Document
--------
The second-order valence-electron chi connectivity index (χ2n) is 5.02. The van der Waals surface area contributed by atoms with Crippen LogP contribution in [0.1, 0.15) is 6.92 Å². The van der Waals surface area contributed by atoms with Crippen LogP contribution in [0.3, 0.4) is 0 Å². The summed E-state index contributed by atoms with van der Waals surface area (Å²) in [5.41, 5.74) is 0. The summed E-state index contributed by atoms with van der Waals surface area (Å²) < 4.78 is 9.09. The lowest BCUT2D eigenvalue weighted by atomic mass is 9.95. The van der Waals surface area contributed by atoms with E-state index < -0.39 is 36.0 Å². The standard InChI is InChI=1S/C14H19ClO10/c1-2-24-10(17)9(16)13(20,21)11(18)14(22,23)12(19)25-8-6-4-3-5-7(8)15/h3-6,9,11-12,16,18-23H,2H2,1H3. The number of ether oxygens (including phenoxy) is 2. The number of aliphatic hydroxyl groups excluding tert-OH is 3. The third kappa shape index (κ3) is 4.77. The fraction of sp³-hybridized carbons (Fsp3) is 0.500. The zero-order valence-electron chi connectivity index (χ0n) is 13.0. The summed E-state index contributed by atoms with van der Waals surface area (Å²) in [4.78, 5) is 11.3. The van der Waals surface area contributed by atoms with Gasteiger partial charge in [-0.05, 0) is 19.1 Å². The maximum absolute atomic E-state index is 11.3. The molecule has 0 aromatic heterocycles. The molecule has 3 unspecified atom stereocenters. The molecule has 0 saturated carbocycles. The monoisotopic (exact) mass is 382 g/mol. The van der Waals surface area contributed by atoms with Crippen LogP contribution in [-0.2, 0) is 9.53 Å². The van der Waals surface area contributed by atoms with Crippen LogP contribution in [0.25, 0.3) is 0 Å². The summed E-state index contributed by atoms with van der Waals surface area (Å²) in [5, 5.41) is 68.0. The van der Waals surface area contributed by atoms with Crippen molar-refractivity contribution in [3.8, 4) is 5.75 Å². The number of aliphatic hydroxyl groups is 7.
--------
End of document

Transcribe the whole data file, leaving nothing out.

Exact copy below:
The second-order valence-electron chi connectivity index (χ2n) is 5.02. The van der Waals surface area contributed by atoms with Crippen LogP contribution in [0.1, 0.15) is 6.92 Å². The van der Waals surface area contributed by atoms with Crippen LogP contribution in [0.3, 0.4) is 0 Å². The summed E-state index contributed by atoms with van der Waals surface area (Å²) in [5.41, 5.74) is 0. The summed E-state index contributed by atoms with van der Waals surface area (Å²) < 4.78 is 9.09. The lowest BCUT2D eigenvalue weighted by atomic mass is 9.95. The van der Waals surface area contributed by atoms with E-state index < -0.39 is 36.0 Å². The standard InChI is InChI=1S/C14H19ClO10/c1-2-24-10(17)9(16)13(20,21)11(18)14(22,23)12(19)25-8-6-4-3-5-7(8)15/h3-6,9,11-12,16,18-23H,2H2,1H3. The number of ether oxygens (including phenoxy) is 2. The number of aliphatic hydroxyl groups excluding tert-OH is 3. The third kappa shape index (κ3) is 4.77. The fraction of sp³-hybridized carbons (Fsp3) is 0.500. The zero-order valence-electron chi connectivity index (χ0n) is 13.0. The summed E-state index contributed by atoms with van der Waals surface area (Å²) in [4.78, 5) is 11.3. The van der Waals surface area contributed by atoms with Gasteiger partial charge in [-0.05, 0) is 19.1 Å². The maximum absolute atomic E-state index is 11.3. The molecule has 0 aromatic heterocycles. The molecule has 3 unspecified atom stereocenters. The molecule has 0 saturated carbocycles. The monoisotopic (exact) mass is 382 g/mol. The van der Waals surface area contributed by atoms with Crippen LogP contribution in [-0.2, 0) is 9.53 Å². The van der Waals surface area contributed by atoms with Crippen LogP contribution in [0.25, 0.3) is 0 Å². The summed E-state index contributed by atoms with van der Waals surface area (Å²) in [5, 5.41) is 68.0. The van der Waals surface area contributed by atoms with Crippen molar-refractivity contribution in [3.8, 4) is 5.75 Å². The number of aliphatic hydroxyl groups is 7.